Slower long-term coastal warming drives dampened trends in coastal marine heatwave exposure
Long-term temperature changes drive coastal Marine Heatwave (MHW) trends globally. Here, we provide a more comprehensive global analysis of cross-shore gradients of MHW and Sea Surface Temperatures (SST) changes using an ensemble of three satellite SST products during recent decades. Our analysis reveals depressed onshore SST trends in more than 2/3 of coastal pixels, including both eastern and western boundary current systems. These were well correlated with depressed trends of MHW exposure and severity, ranging from a −2 to −10 decrease in MHW days per decade and from a −2.5°C to −15°C.days per decade decrease in cumulative intensity. Results were consistent across all satellite products, indicating that these cross-shore gradients are a robust feature of observations. ERA reanalysis data show that neither air-sea heat fluxes nor wind driven upwelling were found to be consistent drivers. Global ocean circulation models (OFAM3 and ACCESS-OM2) have limited ability to simulate the depressed onshore trends. A heat budget analysis performed in the Chilean coast region, where models agree with observations, showed that the gradient of temperature change was controlled by an onshore increase of longwave radiative cooling, despite an increase in upwelling. This highlights the complexity of small-scale coastal ocean-atmosphere feedbacks, which coarser resolution climate models do not resolve. Here, we show that global coastal regions may act as thermal refugia for marine ecosystems from aspects of climate change and pulsative (MHW) changes. Contrary to the literature, our results suggest that driving mechanisms are region dependant, stressing the necessity to improve climate models resolution.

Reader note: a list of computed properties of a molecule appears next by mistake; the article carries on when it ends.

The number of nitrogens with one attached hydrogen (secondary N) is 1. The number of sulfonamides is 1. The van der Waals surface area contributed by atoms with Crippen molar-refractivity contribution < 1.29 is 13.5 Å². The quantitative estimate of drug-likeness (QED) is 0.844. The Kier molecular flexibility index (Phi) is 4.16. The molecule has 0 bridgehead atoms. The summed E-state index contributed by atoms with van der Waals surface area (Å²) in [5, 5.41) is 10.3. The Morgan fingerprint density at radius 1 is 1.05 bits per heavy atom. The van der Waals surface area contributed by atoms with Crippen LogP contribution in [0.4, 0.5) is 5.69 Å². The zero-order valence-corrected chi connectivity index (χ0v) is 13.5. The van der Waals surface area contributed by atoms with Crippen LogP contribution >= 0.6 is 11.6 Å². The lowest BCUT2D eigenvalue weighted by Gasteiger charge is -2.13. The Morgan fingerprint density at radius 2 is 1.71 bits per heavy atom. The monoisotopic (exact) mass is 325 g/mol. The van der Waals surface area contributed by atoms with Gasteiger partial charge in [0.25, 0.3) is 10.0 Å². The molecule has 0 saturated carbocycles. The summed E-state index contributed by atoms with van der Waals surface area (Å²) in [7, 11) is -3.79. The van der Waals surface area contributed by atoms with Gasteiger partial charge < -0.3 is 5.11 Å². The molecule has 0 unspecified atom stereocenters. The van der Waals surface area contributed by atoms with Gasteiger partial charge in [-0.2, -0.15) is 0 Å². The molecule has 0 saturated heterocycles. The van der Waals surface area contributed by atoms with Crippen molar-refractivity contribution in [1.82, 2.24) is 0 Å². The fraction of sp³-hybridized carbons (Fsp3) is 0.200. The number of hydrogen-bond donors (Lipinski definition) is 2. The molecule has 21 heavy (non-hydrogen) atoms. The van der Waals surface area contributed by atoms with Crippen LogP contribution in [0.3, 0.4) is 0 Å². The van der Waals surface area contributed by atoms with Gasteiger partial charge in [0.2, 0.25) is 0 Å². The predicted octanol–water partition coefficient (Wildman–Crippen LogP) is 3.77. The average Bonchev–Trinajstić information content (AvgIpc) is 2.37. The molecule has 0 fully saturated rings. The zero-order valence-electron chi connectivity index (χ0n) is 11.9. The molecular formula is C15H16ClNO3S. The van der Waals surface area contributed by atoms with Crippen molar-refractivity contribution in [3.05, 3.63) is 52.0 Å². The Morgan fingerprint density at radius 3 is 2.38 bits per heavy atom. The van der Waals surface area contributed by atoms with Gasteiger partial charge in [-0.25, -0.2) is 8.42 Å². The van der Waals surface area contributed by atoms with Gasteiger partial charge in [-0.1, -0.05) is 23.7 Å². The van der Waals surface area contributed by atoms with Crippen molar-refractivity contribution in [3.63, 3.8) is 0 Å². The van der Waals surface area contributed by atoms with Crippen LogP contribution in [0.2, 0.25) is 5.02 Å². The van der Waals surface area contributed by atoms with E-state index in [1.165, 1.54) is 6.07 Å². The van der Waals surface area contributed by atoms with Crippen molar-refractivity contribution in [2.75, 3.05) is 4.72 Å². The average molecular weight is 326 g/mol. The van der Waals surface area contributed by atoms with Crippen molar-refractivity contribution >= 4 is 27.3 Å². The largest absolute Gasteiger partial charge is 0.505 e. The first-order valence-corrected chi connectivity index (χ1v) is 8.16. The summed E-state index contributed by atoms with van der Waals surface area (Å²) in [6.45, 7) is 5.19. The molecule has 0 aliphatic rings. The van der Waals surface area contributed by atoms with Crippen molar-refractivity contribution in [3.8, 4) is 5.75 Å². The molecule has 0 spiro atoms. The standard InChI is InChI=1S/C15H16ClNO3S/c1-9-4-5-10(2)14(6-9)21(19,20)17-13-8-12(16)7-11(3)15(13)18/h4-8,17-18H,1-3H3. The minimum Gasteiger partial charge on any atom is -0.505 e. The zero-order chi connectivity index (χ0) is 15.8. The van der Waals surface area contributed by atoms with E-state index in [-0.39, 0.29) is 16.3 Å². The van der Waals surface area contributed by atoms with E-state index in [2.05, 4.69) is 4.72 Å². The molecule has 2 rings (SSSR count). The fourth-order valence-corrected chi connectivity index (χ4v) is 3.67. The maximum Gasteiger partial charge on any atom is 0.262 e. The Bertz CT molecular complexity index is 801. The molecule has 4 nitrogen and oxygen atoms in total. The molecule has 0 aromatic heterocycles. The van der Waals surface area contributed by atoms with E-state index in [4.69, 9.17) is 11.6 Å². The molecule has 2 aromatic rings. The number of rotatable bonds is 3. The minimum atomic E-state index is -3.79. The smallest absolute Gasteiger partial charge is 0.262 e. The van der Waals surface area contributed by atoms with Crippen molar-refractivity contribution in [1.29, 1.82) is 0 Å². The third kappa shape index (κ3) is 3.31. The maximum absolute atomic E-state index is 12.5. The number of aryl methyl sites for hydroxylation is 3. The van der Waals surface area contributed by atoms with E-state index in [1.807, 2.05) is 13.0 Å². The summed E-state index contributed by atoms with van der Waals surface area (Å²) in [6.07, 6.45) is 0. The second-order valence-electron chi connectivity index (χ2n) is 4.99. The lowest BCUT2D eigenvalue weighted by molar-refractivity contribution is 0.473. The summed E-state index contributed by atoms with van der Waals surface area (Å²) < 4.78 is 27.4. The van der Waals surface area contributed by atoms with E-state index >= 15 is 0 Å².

Department of Environment and Energy (Cwth)
Publication titleJGR Oceans
Department/SchoolInstitute for Marine and Antarctic Studies
PublisherWiley-Blackwell Publishing Inc.
Place of publicationUnited States
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